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In memorial to Jeppe Aagard Andersen

In memorial to Jeppe Aagard Andersen

That Jeppe is not here is a big loss for us. Our thoughts go to Lone and their children. Thank you for sharing. Ars longa, Vita brevis.

Just over four years ago, AHO had the honor and the pleasure of appointing Jeppe Aagaard Andersen as Professor of Landscape Architecture at the Department of Urbanism and Landscape.

Jeppe Aagaard Andersen's work represents a golden age in Danish landscape architecture. Kronborg Castle in Helsingør and the Waterfront in Malmö are among some of his most important works. Designs that make a significant contribution to the history of landscape architecture as well people's everyday life.

His contributions have also included international organizational efforts to strengthen and promote landscape architecture. For decades he has been a key figure in IFLA. This is just one example of all the dedication and care Jeppe has given to the discipline and profession.

The choice to apply for AHO was not coincidential. Jeppe expressed that time was right to share experiences and knowledge from his long-standing and highly influential practice. The master wanted to dedicate himself to the education of coming generations of landscape architects- Fortunately he chose Oslo School of Architecture and Design to do so.

Both his practice and his academic work was special. Jeppe was never mediocre or indifferent. Here we are at the core of the wonderful world he generously shared with us. Jeppe's world opens for the experience of coherence and continuity; in landscape architecture, in light, in space, in water, in time, in the world. Jeppe's world is always about what is essential.
For AHO, Jeppe's arrival became an important turning point and the real beginning of joining the architecture and landscape architecture programs closer together. Jeppe stood for an approach to the subject that blends well with the school's long and strong design traditions. He had as one of his program statements that the two disciplines of architecture and landscape architecture have a lot to learn from each other. He established a course in landscape architecture for architectural students. At the same time, he was aware of the need for the landscape architectural community to stand firmly on its own. He had both visions and ambitions for AHO.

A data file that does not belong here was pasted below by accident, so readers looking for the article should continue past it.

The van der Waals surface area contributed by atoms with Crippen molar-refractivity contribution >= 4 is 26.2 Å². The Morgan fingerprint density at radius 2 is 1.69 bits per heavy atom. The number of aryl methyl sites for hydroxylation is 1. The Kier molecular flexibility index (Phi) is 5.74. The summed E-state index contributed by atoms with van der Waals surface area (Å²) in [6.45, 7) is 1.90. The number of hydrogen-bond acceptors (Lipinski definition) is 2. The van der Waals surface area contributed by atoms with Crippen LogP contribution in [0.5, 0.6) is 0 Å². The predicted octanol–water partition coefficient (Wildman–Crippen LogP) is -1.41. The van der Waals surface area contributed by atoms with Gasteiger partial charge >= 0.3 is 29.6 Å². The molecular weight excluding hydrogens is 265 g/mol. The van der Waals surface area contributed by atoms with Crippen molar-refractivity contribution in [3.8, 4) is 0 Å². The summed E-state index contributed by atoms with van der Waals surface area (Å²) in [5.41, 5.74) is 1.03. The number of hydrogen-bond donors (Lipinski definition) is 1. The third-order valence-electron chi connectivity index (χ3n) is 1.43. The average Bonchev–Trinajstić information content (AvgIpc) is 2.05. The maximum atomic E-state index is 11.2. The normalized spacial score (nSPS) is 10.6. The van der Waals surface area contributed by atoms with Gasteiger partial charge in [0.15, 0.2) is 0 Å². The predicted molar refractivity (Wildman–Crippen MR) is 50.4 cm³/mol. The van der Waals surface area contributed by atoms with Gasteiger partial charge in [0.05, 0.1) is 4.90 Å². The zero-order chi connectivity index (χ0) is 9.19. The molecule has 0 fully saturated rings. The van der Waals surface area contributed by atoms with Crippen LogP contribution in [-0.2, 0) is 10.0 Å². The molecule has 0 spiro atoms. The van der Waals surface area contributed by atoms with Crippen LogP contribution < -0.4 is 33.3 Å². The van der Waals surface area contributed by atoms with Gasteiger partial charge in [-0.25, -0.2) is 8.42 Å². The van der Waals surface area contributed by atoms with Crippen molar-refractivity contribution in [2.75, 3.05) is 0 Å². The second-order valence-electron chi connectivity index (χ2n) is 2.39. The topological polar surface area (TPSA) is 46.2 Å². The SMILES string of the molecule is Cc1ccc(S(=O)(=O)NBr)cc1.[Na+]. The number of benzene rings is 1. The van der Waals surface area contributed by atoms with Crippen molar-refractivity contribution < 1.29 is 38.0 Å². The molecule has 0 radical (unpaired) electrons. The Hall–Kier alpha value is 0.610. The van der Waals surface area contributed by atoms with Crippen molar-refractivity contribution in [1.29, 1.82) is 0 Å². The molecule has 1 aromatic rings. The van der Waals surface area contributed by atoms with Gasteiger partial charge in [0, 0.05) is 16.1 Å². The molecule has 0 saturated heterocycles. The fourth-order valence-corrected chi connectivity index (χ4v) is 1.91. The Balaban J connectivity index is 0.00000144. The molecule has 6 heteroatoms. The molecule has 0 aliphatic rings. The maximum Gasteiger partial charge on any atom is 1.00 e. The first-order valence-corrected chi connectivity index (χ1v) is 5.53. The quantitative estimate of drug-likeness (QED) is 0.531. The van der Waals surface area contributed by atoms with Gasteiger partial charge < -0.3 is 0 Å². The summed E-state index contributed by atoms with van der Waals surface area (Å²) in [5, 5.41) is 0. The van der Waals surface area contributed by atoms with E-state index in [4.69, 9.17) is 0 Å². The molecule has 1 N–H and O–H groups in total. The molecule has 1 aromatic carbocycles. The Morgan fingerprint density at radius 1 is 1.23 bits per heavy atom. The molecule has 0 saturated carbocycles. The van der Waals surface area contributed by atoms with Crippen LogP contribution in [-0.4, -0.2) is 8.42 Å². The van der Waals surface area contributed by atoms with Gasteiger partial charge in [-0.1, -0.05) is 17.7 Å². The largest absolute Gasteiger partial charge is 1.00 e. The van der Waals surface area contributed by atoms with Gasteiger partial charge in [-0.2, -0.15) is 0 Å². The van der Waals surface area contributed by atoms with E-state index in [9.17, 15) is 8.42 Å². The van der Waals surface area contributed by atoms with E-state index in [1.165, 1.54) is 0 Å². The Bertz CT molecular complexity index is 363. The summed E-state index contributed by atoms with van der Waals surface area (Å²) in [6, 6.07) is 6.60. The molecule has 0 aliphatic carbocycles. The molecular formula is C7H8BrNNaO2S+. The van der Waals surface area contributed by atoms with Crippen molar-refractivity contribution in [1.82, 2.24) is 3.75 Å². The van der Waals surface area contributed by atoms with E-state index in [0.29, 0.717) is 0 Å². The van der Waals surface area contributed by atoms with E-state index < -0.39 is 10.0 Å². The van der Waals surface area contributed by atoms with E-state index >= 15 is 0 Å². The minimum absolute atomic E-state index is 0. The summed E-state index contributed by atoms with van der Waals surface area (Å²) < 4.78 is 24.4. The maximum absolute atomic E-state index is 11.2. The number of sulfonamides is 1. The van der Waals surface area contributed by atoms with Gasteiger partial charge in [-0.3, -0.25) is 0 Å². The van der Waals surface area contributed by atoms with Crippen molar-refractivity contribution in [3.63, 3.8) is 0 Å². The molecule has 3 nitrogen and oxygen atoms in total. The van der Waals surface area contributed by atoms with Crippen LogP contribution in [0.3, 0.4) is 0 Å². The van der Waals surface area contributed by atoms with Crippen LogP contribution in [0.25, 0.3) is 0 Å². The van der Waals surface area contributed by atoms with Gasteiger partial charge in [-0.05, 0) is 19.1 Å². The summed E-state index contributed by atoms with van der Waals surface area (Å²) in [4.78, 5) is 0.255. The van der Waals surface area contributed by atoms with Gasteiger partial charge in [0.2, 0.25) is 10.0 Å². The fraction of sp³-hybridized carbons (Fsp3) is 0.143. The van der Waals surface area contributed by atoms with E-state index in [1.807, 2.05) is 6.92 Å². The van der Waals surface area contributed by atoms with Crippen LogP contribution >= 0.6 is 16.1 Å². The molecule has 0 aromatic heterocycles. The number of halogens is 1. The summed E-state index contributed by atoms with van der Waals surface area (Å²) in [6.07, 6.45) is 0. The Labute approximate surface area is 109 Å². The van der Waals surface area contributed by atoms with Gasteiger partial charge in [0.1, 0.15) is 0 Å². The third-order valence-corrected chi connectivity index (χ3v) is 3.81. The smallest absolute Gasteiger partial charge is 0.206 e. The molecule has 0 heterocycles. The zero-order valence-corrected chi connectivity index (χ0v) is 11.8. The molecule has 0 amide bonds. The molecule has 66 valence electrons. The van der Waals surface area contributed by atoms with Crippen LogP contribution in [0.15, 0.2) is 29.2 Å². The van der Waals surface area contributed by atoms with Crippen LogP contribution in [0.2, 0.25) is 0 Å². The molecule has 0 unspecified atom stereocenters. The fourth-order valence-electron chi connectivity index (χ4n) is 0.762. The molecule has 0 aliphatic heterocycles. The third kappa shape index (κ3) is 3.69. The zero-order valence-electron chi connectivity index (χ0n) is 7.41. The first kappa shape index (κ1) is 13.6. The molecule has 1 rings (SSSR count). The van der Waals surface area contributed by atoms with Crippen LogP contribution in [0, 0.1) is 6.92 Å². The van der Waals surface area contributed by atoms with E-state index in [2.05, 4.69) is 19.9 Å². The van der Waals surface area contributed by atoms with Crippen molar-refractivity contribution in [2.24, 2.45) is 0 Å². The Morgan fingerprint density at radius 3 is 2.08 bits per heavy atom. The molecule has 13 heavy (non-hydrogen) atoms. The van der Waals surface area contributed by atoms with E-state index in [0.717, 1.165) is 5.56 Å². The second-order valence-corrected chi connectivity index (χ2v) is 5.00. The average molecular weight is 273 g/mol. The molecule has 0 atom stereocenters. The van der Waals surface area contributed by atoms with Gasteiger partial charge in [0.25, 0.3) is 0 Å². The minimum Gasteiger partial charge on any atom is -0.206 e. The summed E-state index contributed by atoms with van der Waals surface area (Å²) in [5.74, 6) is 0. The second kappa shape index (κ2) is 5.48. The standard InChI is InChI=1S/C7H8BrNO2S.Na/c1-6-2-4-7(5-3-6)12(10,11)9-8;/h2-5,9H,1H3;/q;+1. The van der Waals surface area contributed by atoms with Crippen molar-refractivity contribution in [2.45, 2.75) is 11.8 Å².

He initiated cooperation with the city of Oslo, where students and teachers at the school developed a beautiful project. During a summer, the temporary park at Filipstad became world famous and intensly visited by tourists and Oslo residents.
 
Jeppe was able to engage and cultivate strong talents among our students. He contributed to the development of the international master's programme in landscape architecture and the start-up of the five-year masters in landscape architecture.
 
He generously opened a major international, disciplinary network for both students and colleagues and contributed to a broader recognition of the programme, both nationally and internationally.
 
It is impossible to understand that we will not hear your subtle laugh again, that we will not make more plans, that we will not discuss the new landscape architecture training with you.

That Jeppe is not here is a big loss for us. Our thoughts go to Lone and their children. Thank you for sharing. Ars longa, Vita brevis.